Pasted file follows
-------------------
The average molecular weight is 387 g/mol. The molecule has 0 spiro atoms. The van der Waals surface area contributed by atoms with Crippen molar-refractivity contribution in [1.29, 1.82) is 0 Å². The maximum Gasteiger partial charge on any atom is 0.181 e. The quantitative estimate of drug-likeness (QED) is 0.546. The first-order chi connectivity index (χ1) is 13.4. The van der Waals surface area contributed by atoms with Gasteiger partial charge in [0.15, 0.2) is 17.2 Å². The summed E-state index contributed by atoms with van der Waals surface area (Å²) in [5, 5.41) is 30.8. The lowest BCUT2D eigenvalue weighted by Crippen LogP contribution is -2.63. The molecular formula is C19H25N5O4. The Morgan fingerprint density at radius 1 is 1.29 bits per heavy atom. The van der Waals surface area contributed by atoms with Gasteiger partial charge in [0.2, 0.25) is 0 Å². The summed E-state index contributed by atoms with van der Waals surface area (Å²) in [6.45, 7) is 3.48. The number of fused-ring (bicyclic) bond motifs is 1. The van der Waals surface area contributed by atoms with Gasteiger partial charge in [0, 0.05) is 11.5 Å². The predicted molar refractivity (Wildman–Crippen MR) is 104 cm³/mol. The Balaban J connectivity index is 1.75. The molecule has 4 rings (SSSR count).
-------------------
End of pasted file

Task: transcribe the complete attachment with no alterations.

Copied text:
The average molecular weight is 387 g/mol. The molecule has 0 spiro atoms. The van der Waals surface area contributed by atoms with Crippen molar-refractivity contribution in [1.29, 1.82) is 0 Å². The maximum Gasteiger partial charge on any atom is 0.181 e. The quantitative estimate of drug-likeness (QED) is 0.546. The first-order chi connectivity index (χ1) is 13.4. The van der Waals surface area contributed by atoms with Gasteiger partial charge in [0.15, 0.2) is 17.2 Å². The summed E-state index contributed by atoms with van der Waals surface area (Å²) in [5, 5.41) is 30.8. The lowest BCUT2D eigenvalue weighted by Crippen LogP contribution is -2.63. The molecular formula is C19H25N5O4. The Morgan fingerprint density at radius 1 is 1.29 bits per heavy atom. The van der Waals surface area contributed by atoms with Gasteiger partial charge in [0.2, 0.25) is 0 Å². The summed E-state index contributed by atoms with van der Waals surface area (Å²) in [6.45, 7) is 3.48. The number of fused-ring (bicyclic) bond motifs is 1. The van der Waals surface area contributed by atoms with Gasteiger partial charge in [0, 0.05) is 11.5 Å². The predicted molar refractivity (Wildman–Crippen MR) is 104 cm³/mol. The Balaban J connectivity index is 1.75. The molecule has 4 rings (SSSR count).